Insufficiently Random

The lonely musings of a loosely connected software developer.

Wednesday, February 10, 2010

The JGit follies continue...

Another day. Another compliant from me about running a project at This time it wound up in the jgit-dev mailing list archives, as replies to a thread that I think started from my blog post on the tragedy of Eclipse.

Instead of reposting the whole thing, I'll just point to my two messages in context:

why do I need to spend my time on this crap?
why is the new file header what it is?


Stephen Bannasch said...


I greatly appreciate your work on jgit. I've wondered what had happened recently as it seemed improvements to jgit had just about stopped.

I've looked at the jgit-dev list archives and I agree with your analysis that the large administrative costs for contribution are inappropriately placed on the developers who do not get a benefit instead of on the parties who are benefiting.

In addition it appears the costs are high enough to drive away important contributors -- which if it were me would be a good enough reason to withdraw the project from Eclipse.

When I see the executive director, Mike Milinkovich characterize your emails as "histrionic" on the jgit-dev development list and start his next sentence with an ultimatum: "At this point the only possible path forward I can see would a conference call with yourself, Robin and a
representative of the Google legal staff." -- it seems pretty clear he's mostly clueless about goals I care about which include the healthiest open source ecosystem developing jgit and egit. After reading the threads the process seems downright toxic instead (at least for me who wants things as clear as possible but even more can't stand wasting time).

While I can certainly identify with your frustration -- did you know when you made the ultimatum in the previous email: "JGit is not changing our header" that the current header would be unacceptable with Eclipse and Mike? If so then I think a clearer way to communicate would to have been to announce the withdrawal of the jgit project from Eclipse.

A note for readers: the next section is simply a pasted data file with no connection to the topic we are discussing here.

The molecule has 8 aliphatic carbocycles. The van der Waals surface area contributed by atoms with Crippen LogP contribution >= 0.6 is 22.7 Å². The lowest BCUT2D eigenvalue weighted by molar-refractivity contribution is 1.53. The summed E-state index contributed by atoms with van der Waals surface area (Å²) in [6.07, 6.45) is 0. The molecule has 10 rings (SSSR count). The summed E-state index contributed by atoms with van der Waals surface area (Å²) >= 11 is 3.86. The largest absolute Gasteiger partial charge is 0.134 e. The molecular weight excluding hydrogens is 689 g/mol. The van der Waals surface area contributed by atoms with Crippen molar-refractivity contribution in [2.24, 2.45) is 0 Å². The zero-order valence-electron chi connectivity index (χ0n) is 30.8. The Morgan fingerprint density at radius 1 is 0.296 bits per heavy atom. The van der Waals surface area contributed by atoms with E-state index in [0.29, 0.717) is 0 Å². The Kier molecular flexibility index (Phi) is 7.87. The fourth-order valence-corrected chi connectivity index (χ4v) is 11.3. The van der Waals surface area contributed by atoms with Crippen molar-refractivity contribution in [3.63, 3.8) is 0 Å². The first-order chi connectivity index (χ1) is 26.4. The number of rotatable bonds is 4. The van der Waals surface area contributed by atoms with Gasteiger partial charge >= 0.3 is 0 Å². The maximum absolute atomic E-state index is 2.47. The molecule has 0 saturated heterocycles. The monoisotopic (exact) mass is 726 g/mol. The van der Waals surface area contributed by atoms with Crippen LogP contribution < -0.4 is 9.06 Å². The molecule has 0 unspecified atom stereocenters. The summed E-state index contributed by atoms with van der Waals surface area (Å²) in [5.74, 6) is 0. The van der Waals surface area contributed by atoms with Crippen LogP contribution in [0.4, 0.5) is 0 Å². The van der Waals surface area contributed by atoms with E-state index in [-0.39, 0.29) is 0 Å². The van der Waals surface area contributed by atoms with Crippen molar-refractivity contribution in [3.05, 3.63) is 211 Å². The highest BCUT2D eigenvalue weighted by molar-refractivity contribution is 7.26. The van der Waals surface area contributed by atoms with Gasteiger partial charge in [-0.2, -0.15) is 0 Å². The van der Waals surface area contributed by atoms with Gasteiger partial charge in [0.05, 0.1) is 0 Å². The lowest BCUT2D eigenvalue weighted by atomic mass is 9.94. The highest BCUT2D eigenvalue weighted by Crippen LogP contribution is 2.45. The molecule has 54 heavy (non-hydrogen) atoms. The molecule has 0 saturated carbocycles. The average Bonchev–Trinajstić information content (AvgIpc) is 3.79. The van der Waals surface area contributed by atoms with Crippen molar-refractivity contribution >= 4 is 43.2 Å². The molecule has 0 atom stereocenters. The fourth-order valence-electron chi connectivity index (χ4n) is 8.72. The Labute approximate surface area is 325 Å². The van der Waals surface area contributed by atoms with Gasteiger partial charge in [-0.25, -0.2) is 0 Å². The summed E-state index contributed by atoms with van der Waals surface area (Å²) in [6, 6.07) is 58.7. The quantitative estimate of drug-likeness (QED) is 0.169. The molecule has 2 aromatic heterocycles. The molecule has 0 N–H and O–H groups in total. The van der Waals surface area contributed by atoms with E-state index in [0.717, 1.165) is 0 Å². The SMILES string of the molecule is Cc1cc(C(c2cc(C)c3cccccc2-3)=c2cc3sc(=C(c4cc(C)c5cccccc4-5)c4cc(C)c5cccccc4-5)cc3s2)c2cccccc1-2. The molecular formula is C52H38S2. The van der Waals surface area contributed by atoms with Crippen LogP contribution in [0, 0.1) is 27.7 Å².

What are the benefits to you and the jgit and egit projects to staying a project within Eclipse?

I certainly have no problem adding these functionalities to an existing Eclipse install instead of getting them in an Eclipse distribution. To me a development environment not interconnected with git is just irrelevent and a waste of my time.

I think the usages of jgit go *way* beyond egit and Eclipse and I'd much prefer to see the jgit ecosystem optimize for openness, programmer engagement, and innovation -- which seems to be the antithesis to the Eclipse process.

spearce said...

Development of JGit has always been somewhat sluggish. I tend to work on it in spurts and produce a lot of code, which then takes a while to get reviewed and accepted into the tree. I think right now I have over 2500 lines of code sitting out in our review system waiting for someone else to ACK it.

But, yes, I agree, I think development has slowed as a result of this move. Its completely scared off some contributors like Johannes Schindelin, and made it nearly impossible for smaller contributors like Constantine Plotnikov or Jonas Fonseca to make changes that they need for their own application embeddings.

When I made the statement "JGit is not changing our header" I already knew that the foundation wanted a different header. In that same email I went through each point of their proposed file header and why it wasn't acceptable for us to change to it. Based on past history, I also expected them to reject my request to leave the header as-is.

If you look at the project's history, we've spent the better part of the last year just trying to move to the Eclipse Foundation. At the start of 2009 Mike was against the idea of a BSD licensed project being hosted under the foundation's umbrella. But by the September 2009 board meeting, we had enough votes on the board of directors to pass a resolution to permit the BSD license project to be hosted anyway... and Mike supported the resolution at that meeting. Sometimes things change.

You are right about the usages of JGit being far beyond just EGit and Eclipse. The entire reason we forced JGit to remain BSD licensed was to support all of the other downstream applications which embed and use JGit. I know of probably at least 8 different applications which embed us in some form or another, some of them GPLv2, some commercial, some APLv2. BSD is one of those magical licenses that can be combined with pretty much any other software. And we wanted to keep it that way, because JGit is too useful. Besides, most of those application developers have contributed at least a few bug fixes, or even new features, back to us, despite not having copy-left provisions.

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